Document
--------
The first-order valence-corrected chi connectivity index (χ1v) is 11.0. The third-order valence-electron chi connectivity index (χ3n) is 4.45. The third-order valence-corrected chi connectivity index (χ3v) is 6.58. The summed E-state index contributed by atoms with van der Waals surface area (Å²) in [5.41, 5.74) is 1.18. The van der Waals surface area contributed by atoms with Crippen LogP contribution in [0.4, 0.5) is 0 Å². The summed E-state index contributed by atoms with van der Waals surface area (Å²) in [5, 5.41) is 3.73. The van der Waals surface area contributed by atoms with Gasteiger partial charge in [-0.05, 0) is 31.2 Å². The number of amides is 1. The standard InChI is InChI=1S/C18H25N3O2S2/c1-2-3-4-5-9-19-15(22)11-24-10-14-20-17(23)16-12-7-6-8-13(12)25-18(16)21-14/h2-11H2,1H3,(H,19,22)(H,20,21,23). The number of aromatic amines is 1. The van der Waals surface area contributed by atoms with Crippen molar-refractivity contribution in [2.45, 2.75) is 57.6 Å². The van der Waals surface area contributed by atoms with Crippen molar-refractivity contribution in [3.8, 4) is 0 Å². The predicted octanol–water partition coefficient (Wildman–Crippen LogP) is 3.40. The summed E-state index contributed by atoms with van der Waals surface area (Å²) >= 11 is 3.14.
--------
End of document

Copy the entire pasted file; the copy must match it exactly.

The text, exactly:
The first-order valence-corrected chi connectivity index (χ1v) is 11.0. The third-order valence-electron chi connectivity index (χ3n) is 4.45. The third-order valence-corrected chi connectivity index (χ3v) is 6.58. The summed E-state index contributed by atoms with van der Waals surface area (Å²) in [5.41, 5.74) is 1.18. The van der Waals surface area contributed by atoms with Crippen LogP contribution in [0.4, 0.5) is 0 Å². The summed E-state index contributed by atoms with van der Waals surface area (Å²) in [5, 5.41) is 3.73. The van der Waals surface area contributed by atoms with Gasteiger partial charge in [-0.05, 0) is 31.2 Å². The number of amides is 1. The standard InChI is InChI=1S/C18H25N3O2S2/c1-2-3-4-5-9-19-15(22)11-24-10-14-20-17(23)16-12-7-6-8-13(12)25-18(16)21-14/h2-11H2,1H3,(H,19,22)(H,20,21,23). The number of aromatic amines is 1. The van der Waals surface area contributed by atoms with Crippen molar-refractivity contribution in [2.45, 2.75) is 57.6 Å². The van der Waals surface area contributed by atoms with Crippen molar-refractivity contribution in [3.8, 4) is 0 Å². The predicted octanol–water partition coefficient (Wildman–Crippen LogP) is 3.40. The summed E-state index contributed by atoms with van der Waals surface area (Å²) >= 11 is 3.14.